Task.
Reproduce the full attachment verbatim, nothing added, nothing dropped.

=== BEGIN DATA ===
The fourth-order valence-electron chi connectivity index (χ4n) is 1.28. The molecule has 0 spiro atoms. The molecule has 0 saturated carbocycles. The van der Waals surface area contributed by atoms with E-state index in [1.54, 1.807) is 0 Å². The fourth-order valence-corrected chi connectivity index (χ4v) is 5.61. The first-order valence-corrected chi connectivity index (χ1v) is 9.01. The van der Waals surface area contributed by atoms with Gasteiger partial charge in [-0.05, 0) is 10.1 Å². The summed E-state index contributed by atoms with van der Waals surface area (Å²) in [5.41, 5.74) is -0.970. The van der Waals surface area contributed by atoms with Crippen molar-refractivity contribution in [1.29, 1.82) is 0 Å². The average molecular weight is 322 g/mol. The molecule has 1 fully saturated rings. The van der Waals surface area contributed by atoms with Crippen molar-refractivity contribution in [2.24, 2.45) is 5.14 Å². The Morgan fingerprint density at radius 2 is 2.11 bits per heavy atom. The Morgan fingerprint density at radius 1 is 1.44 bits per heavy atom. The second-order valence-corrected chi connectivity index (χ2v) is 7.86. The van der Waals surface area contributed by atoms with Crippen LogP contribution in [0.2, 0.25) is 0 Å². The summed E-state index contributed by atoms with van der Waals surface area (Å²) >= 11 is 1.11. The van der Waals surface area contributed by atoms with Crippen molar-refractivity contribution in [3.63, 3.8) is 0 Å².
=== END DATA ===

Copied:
The fourth-order valence-electron chi connectivity index (χ4n) is 1.28. The molecule has 0 spiro atoms. The molecule has 0 saturated carbocycles. The van der Waals surface area contributed by atoms with E-state index in [1.54, 1.807) is 0 Å². The fourth-order valence-corrected chi connectivity index (χ4v) is 5.61. The first-order valence-corrected chi connectivity index (χ1v) is 9.01. The van der Waals surface area contributed by atoms with Gasteiger partial charge in [-0.05, 0) is 10.1 Å². The summed E-state index contributed by atoms with van der Waals surface area (Å²) in [5.41, 5.74) is -0.970. The van der Waals surface area contributed by atoms with Crippen molar-refractivity contribution in [1.29, 1.82) is 0 Å². The average molecular weight is 322 g/mol. The molecule has 1 fully saturated rings. The van der Waals surface area contributed by atoms with Crippen molar-refractivity contribution in [2.24, 2.45) is 5.14 Å². The Morgan fingerprint density at radius 2 is 2.11 bits per heavy atom. The Morgan fingerprint density at radius 1 is 1.44 bits per heavy atom. The second-order valence-corrected chi connectivity index (χ2v) is 7.86. The van der Waals surface area contributed by atoms with Crippen LogP contribution in [0.2, 0.25) is 0 Å². The summed E-state index contributed by atoms with van der Waals surface area (Å²) >= 11 is 1.11. The van der Waals surface area contributed by atoms with Crippen molar-refractivity contribution in [3.63, 3.8) is 0 Å².